British tourists in Peru held on boat seized over Amazon oil spill dispute released

Tourists held prisoner on riverboat by indigenous tribe in Peru
The tourists were held after their vessel was seized during a dispute over an oil spill. Credit: Supplied/ ITV News

Several British travellers have been released from a riverboat where they had been held in a dispute between an indigenous community and authorities in Peru.

They were among 98 passengers on board the Eduardo 11, which was seized during a protest said to be about an oil spillage in the country's Amazon region.

They've now been transferred to another boat to continue their journey.

The Foreign Office confirmed it has been helping a small number of British nationals in Peru.

The tourists have since been transferred to another boat to continue their journey. Credit: ITV

An estimated 98 passengers were on board the vessel, including 23 foreigners from Britain, Germany, the US, Spain and France.

According to local reports by TV Peru Noticias, indigenous Cuninico people took control of the Maranon river in the Urarinas, northern Peru, in a demonstration over an oil leak in the area on 16 September.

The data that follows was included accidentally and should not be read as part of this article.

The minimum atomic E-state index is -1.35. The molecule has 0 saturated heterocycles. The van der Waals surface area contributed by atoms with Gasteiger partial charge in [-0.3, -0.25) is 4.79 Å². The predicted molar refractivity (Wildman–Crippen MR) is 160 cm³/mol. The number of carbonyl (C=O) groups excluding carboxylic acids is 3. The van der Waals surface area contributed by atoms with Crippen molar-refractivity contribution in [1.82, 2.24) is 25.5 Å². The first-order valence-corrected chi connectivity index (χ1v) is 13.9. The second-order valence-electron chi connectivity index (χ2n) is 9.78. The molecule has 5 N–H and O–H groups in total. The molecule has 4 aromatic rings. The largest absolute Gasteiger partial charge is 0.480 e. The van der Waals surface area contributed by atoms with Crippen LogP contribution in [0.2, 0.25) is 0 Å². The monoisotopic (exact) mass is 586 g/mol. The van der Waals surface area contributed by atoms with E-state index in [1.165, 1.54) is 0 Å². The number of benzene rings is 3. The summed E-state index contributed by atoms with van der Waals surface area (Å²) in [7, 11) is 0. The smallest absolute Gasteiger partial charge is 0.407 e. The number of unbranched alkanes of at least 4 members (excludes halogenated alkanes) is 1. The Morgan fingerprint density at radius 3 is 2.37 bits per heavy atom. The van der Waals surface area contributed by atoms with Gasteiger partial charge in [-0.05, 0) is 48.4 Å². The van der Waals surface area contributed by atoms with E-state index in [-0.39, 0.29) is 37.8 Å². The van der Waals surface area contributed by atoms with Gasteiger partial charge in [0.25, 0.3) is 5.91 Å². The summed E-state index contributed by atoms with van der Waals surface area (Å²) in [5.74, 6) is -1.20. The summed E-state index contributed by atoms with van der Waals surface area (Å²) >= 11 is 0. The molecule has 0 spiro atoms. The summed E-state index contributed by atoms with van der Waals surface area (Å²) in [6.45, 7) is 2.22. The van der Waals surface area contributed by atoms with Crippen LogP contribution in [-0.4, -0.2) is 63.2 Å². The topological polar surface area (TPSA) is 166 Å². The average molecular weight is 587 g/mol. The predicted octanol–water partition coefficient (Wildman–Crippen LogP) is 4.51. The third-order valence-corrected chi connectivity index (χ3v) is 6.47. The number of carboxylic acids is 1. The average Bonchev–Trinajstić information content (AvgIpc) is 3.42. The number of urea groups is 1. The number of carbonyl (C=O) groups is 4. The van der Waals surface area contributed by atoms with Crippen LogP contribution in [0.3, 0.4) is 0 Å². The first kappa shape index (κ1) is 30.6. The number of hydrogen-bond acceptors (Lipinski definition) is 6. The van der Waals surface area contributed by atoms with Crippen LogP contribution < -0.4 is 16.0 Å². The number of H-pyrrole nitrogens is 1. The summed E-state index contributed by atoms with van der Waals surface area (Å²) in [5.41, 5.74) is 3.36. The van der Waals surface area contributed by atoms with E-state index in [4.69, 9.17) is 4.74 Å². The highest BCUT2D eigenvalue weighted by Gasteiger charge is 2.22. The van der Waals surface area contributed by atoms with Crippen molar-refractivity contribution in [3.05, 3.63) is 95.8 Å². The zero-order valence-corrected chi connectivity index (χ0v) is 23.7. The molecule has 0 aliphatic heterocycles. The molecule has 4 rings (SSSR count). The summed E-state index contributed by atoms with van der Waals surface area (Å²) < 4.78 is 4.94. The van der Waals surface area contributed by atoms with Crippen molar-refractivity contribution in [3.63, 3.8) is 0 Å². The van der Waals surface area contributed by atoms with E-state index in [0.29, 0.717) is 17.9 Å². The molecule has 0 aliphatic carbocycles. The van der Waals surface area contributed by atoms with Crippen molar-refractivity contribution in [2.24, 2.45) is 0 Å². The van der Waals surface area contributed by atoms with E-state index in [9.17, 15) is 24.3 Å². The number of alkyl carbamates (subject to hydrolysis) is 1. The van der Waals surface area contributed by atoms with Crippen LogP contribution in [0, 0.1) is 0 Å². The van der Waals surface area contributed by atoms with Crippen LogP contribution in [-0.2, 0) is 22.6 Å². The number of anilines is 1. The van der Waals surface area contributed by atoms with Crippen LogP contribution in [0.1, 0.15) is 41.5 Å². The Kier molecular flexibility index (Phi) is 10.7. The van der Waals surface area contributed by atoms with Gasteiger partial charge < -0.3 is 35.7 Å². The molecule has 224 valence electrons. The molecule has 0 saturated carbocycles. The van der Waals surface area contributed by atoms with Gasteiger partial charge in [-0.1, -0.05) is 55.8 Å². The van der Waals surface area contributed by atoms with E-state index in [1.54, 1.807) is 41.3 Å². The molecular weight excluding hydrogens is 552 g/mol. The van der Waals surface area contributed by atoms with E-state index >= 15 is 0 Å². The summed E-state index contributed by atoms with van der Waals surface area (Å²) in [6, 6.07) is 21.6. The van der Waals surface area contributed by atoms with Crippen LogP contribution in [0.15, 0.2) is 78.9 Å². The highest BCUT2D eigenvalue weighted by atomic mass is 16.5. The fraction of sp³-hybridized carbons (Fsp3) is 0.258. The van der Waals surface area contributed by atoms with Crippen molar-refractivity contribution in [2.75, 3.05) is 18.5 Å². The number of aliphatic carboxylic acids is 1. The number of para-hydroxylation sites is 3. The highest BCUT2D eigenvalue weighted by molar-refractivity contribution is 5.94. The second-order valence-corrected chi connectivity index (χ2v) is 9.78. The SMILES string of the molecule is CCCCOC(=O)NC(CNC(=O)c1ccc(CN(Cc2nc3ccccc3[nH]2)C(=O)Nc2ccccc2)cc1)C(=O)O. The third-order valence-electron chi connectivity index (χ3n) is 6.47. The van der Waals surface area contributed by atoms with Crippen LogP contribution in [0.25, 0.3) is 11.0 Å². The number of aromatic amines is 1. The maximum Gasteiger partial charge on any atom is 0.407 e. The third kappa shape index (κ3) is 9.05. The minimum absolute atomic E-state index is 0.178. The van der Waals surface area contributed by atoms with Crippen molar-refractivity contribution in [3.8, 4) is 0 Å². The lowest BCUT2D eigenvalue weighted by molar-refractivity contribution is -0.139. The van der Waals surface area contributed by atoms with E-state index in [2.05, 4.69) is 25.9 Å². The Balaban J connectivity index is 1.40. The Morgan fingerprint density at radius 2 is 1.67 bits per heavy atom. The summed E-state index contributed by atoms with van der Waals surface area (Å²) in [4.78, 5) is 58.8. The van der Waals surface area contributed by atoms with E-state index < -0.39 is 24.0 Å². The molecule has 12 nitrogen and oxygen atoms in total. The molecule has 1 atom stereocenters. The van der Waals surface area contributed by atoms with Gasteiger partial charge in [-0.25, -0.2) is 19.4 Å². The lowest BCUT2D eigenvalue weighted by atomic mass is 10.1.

The channel reported that the protesters demanded that the government should find a solution to the leak and declare a “state of emergency” in the Urarinas in the meantime.

One protester told the channel: “We are asking that they can declare a state of emergency in the Urarinas area for the oil contamination taking place in our territory.

“We ask that a high-level commission, presided over by the president of the republic, can get here.”

Indigenous leader Wadson Trujillo said that after releasing the passengers, they would continue to block passage to boats on the river until they received government support.

“We have seen ourselves obliged to take this measure to summon the attention of a state that has not paid attention to us for eight years,” he said.

Mr Trujillo asked the government of President Pedro Castillo to declare an emergency in the area to deal with the effects of oil pollution.

He said oil spills in 2014 and again in September this year “have caused much damage” to people who depend on fish from the river as a significant part of their diet.

“The people have had to drink water and eat fish contaminated with petroleum without any government being concerned," he added.

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Mr Trujillo said the spills had affected not only the roughly 1,000 inhabitants of his township but nearly 80 other communities, many of which lack running water, electricity, or telephone service.

Peru's Health Ministry took blood samples in the region in 2016 and found that about half the tests from Cuninico showed levels of mercury and cadmium above levels recommended by the World Health Organization.

“The children have those poisons in their blood. The people suffer from stomach problems — that is every day,” Mr Trujillo said.

The Peruvian government had made no comment on the holding of the passengers, who were en route from Yurimaguas to Iquitos, the main city in the country's Amazon region.